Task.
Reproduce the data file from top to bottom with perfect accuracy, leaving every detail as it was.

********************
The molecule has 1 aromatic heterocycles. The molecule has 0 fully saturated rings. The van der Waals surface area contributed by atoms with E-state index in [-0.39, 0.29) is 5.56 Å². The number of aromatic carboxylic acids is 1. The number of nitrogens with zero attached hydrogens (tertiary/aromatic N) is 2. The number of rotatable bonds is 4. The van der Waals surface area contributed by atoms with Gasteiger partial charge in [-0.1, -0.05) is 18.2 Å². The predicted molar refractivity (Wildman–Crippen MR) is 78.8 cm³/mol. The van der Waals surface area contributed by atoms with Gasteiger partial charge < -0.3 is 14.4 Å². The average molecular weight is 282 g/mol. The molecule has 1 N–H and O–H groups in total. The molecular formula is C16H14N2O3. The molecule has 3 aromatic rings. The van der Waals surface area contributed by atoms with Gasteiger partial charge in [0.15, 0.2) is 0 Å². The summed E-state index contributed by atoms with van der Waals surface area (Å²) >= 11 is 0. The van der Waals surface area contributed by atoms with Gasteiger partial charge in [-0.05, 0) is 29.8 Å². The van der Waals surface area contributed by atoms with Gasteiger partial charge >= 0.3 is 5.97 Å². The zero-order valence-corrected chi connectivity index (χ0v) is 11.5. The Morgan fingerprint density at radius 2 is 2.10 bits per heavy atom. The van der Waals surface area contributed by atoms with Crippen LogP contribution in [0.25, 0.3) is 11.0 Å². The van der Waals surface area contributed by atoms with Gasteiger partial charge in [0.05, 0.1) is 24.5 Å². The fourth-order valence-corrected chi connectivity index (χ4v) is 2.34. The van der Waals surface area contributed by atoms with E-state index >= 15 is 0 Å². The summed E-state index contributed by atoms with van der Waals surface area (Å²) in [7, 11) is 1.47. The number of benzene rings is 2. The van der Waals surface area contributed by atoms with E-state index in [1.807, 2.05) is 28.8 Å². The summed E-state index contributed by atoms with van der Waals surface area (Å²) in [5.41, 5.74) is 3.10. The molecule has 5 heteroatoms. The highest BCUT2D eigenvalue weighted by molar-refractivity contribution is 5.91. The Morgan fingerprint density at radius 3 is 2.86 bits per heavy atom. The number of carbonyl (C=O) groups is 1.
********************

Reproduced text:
The molecule has 1 aromatic heterocycles. The molecule has 0 fully saturated rings. The van der Waals surface area contributed by atoms with E-state index in [-0.39, 0.29) is 5.56 Å². The number of aromatic carboxylic acids is 1. The number of nitrogens with zero attached hydrogens (tertiary/aromatic N) is 2. The number of rotatable bonds is 4. The van der Waals surface area contributed by atoms with Gasteiger partial charge in [-0.1, -0.05) is 18.2 Å². The predicted molar refractivity (Wildman–Crippen MR) is 78.8 cm³/mol. The van der Waals surface area contributed by atoms with Gasteiger partial charge < -0.3 is 14.4 Å². The average molecular weight is 282 g/mol. The molecule has 1 N–H and O–H groups in total. The molecular formula is C16H14N2O3. The molecule has 3 aromatic rings. The van der Waals surface area contributed by atoms with Gasteiger partial charge in [0.15, 0.2) is 0 Å². The summed E-state index contributed by atoms with van der Waals surface area (Å²) >= 11 is 0. The van der Waals surface area contributed by atoms with Gasteiger partial charge in [-0.05, 0) is 29.8 Å². The van der Waals surface area contributed by atoms with Gasteiger partial charge >= 0.3 is 5.97 Å². The zero-order valence-corrected chi connectivity index (χ0v) is 11.5. The Morgan fingerprint density at radius 2 is 2.10 bits per heavy atom. The van der Waals surface area contributed by atoms with Crippen LogP contribution in [0.25, 0.3) is 11.0 Å². The van der Waals surface area contributed by atoms with Gasteiger partial charge in [0.05, 0.1) is 24.5 Å². The fourth-order valence-corrected chi connectivity index (χ4v) is 2.34. The van der Waals surface area contributed by atoms with E-state index >= 15 is 0 Å². The summed E-state index contributed by atoms with van der Waals surface area (Å²) in [7, 11) is 1.47. The number of benzene rings is 2. The van der Waals surface area contributed by atoms with E-state index in [1.807, 2.05) is 28.8 Å². The summed E-state index contributed by atoms with van der Waals surface area (Å²) in [5.41, 5.74) is 3.10. The molecule has 5 heteroatoms. The highest BCUT2D eigenvalue weighted by molar-refractivity contribution is 5.91. The Morgan fingerprint density at radius 3 is 2.86 bits per heavy atom. The number of carbonyl (C=O) groups is 1.